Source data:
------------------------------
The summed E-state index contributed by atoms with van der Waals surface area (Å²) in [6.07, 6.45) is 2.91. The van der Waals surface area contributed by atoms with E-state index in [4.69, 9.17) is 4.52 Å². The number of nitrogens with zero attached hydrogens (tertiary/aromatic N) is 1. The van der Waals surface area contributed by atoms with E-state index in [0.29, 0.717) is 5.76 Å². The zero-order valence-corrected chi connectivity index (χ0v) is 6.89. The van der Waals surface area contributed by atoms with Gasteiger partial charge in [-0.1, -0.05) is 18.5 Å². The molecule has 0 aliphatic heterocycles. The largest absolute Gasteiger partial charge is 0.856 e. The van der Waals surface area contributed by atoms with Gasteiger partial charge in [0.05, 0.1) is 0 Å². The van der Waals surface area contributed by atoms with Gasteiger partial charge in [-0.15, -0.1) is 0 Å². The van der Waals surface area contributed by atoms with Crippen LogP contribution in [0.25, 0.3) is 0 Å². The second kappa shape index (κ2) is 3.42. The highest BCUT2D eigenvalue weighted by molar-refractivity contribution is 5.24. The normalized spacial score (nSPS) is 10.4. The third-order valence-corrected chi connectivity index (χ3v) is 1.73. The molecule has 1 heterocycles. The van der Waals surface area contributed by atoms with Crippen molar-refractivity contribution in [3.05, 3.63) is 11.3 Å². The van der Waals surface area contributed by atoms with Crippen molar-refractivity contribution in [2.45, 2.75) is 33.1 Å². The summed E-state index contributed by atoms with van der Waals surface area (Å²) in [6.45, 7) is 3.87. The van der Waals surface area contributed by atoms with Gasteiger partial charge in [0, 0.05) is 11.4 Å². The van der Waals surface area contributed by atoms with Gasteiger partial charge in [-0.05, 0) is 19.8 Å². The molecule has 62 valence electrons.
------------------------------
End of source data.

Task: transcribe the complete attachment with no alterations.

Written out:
The summed E-state index contributed by atoms with van der Waals surface area (Å²) in [6.07, 6.45) is 2.91. The van der Waals surface area contributed by atoms with E-state index in [4.69, 9.17) is 4.52 Å². The number of nitrogens with zero attached hydrogens (tertiary/aromatic N) is 1. The van der Waals surface area contributed by atoms with E-state index in [0.29, 0.717) is 5.76 Å². The zero-order valence-corrected chi connectivity index (χ0v) is 6.89. The van der Waals surface area contributed by atoms with Gasteiger partial charge in [-0.1, -0.05) is 18.5 Å². The molecule has 0 aliphatic heterocycles. The largest absolute Gasteiger partial charge is 0.856 e. The van der Waals surface area contributed by atoms with Gasteiger partial charge in [0.05, 0.1) is 0 Å². The van der Waals surface area contributed by atoms with Gasteiger partial charge in [-0.15, -0.1) is 0 Å². The van der Waals surface area contributed by atoms with Crippen LogP contribution in [0.25, 0.3) is 0 Å². The second kappa shape index (κ2) is 3.42. The highest BCUT2D eigenvalue weighted by molar-refractivity contribution is 5.24. The normalized spacial score (nSPS) is 10.4. The third-order valence-corrected chi connectivity index (χ3v) is 1.73. The molecule has 1 heterocycles. The van der Waals surface area contributed by atoms with Crippen molar-refractivity contribution in [3.05, 3.63) is 11.3 Å². The van der Waals surface area contributed by atoms with Crippen molar-refractivity contribution in [2.45, 2.75) is 33.1 Å². The summed E-state index contributed by atoms with van der Waals surface area (Å²) in [6.45, 7) is 3.87. The van der Waals surface area contributed by atoms with Gasteiger partial charge in [0, 0.05) is 11.4 Å². The van der Waals surface area contributed by atoms with Gasteiger partial charge in [-0.05, 0) is 19.8 Å². The molecule has 62 valence electrons.